Know the Differences and How to Choose
If you are in the process of building a new home, it is important to consider what type of foundation will be best for your needs, so that you don’t need to hire Benbrook Foundation Repair Company in the future. There are many different types of foundations that you can choose from such as slab on grade, pier and beam, and basement.
Slab on grade – this foundation is ideal for homes in moderate climates. It typically consists of a thick, poured concrete slab that has no insulation or basement below it. The main advantage to using the slab on grade type of foundation is its cost-effective nature and ease of installation. However, there are some downsides such as poor energy efficiency and possible negative effects if too much weight rests over certain areas of the home’s design. For example, highly load-bearing walls may be forced into awkward angles from heavy furniture being placed against them repeatedly over time which will eventually cause cracks in your drywall!
Pier and beam – This type of foundation works best with any climate including extreme weather conditions due to their deep footings known as piers. This foundation type is typically made up of steel or wood beams placed over piers that are filled with crushed stone to allow for good drainage. The main benefits to the pier and beam design are its low cost, ease of installation, relative insulation properties depending on your climate zone, as well as structural stability. However, there are some disadvantages such as basement leaks if not installed properly above your home’s footing line which can cause serious damage due to water seepage!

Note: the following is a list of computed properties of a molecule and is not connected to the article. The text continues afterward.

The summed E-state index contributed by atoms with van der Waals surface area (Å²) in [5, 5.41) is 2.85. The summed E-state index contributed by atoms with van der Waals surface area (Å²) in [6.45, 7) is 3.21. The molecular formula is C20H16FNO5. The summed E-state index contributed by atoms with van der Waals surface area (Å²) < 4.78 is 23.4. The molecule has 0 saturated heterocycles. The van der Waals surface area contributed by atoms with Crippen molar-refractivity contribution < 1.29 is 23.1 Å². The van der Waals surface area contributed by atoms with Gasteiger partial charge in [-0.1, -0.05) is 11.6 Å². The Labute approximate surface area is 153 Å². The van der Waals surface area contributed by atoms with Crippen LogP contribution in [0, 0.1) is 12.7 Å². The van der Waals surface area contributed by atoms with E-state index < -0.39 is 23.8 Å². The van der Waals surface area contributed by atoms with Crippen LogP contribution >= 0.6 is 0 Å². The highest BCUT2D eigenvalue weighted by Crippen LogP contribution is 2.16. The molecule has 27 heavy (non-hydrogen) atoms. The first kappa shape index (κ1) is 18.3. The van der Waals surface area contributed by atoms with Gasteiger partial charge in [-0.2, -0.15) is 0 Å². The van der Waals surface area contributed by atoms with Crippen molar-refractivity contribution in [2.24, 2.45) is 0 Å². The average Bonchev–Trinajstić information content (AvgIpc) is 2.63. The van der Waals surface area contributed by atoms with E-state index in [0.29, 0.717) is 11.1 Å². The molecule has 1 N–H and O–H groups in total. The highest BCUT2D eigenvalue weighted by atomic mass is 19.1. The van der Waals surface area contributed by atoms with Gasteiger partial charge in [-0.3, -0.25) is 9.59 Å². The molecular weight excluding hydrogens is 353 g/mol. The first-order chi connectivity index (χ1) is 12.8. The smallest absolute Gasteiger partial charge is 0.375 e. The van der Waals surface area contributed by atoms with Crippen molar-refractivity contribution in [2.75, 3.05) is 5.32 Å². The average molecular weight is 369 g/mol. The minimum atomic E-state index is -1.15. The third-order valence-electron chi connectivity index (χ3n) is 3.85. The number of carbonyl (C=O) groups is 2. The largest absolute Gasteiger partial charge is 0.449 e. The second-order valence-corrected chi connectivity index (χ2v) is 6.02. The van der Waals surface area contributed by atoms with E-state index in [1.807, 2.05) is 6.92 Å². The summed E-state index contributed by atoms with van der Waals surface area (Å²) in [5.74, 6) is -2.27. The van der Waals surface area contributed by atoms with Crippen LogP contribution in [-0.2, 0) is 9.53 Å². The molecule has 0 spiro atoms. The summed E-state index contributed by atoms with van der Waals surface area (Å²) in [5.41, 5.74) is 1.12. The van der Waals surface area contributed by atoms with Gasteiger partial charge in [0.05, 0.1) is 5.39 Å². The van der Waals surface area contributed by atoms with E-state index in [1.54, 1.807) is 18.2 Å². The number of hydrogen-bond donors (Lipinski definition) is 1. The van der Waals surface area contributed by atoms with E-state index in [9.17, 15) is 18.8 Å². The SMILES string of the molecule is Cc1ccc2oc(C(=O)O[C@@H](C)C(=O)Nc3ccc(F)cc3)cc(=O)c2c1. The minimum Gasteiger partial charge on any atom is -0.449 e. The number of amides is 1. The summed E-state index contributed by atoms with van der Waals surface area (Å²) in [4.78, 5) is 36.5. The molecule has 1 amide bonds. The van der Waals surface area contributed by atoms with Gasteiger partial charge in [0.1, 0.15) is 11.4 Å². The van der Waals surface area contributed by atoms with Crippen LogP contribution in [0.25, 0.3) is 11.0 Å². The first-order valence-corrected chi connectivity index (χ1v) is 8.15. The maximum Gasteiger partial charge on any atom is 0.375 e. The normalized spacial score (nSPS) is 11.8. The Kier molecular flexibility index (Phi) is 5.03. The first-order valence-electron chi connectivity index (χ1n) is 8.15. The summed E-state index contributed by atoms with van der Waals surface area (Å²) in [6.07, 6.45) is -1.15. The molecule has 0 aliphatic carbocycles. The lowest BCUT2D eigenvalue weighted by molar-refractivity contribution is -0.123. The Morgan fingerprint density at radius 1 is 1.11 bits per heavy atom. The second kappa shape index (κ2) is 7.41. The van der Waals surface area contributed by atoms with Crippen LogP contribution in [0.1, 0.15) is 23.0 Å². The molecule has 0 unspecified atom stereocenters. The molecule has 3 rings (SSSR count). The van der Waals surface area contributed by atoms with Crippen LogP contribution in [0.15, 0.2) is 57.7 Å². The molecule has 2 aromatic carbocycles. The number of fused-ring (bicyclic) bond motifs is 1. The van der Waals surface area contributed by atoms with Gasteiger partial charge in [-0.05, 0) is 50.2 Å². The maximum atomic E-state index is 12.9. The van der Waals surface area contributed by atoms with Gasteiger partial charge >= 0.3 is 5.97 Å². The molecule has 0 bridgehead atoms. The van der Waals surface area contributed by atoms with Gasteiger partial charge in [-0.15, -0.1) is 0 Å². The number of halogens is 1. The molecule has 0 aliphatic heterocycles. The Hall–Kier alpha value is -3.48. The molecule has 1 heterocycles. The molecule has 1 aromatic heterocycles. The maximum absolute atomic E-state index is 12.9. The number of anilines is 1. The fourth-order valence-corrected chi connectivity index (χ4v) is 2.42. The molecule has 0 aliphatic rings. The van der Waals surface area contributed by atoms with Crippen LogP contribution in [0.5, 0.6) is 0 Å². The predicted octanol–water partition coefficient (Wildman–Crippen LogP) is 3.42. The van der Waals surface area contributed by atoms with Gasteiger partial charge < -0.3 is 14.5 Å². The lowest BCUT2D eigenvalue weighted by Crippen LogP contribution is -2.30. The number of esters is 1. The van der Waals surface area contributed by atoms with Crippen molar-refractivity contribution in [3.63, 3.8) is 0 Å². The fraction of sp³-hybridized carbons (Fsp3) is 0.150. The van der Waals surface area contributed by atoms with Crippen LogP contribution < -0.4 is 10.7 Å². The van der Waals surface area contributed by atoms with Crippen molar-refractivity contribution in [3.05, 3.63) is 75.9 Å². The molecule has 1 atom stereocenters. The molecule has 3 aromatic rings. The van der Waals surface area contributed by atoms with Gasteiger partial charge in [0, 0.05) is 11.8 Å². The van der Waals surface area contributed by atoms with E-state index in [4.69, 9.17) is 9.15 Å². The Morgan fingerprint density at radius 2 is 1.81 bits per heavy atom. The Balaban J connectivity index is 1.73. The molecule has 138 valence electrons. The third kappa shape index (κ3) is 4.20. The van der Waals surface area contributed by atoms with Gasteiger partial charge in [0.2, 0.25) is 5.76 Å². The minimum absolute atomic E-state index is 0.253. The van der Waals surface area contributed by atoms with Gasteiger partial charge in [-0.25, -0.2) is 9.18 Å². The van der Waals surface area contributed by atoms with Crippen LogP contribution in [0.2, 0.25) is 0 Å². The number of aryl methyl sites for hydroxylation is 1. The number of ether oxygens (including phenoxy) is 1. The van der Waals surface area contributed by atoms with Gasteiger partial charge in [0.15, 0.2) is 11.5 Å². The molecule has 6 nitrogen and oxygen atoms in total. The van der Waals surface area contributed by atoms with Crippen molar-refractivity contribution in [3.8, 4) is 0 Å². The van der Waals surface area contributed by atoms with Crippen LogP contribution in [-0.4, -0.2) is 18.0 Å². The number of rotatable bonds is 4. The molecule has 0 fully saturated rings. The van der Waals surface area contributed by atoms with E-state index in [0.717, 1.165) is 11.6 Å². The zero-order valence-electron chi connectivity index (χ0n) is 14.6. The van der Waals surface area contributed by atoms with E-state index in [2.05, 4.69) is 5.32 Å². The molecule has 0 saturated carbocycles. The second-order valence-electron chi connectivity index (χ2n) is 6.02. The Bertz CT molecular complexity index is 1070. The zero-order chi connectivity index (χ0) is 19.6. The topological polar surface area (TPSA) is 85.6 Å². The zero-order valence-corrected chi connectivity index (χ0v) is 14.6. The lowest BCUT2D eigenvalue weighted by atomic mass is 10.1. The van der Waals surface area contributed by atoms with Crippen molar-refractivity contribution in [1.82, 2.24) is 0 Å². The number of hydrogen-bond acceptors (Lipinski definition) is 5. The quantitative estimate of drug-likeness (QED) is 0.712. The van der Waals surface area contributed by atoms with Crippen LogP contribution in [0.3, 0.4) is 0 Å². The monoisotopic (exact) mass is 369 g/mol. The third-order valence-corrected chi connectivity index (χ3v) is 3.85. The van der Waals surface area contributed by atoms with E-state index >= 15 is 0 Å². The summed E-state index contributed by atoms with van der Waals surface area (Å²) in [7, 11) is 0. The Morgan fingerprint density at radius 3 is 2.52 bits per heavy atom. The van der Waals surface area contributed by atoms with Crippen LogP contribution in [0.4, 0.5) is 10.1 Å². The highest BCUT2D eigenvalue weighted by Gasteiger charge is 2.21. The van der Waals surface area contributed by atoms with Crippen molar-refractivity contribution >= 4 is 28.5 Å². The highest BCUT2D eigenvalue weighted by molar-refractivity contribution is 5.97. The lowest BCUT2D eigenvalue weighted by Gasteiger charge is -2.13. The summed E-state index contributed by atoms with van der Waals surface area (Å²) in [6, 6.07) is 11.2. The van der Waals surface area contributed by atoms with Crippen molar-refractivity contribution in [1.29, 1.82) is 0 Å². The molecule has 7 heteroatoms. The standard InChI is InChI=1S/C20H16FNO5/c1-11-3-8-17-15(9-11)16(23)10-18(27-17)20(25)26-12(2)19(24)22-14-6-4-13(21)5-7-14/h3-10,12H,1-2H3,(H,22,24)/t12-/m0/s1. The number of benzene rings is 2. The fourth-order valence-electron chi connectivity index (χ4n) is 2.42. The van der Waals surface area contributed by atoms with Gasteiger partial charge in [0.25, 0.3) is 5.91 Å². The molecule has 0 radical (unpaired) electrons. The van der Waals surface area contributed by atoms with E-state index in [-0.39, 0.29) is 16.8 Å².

Basement – If you live in an area known for colder climates then a concrete poured basement may be best for you. It comes complete with walls and floors providing even more space than other types of foundations thus allowing it to hold heavier loads at higher capacities without sinking too much into the ground. The main benefits of a concrete basement are its energy efficiency, structural stability, and ease of installation. However, there is no insulation present so it will be more costly to heat in colder climates which can cause your monthly heating bills to skyrocket!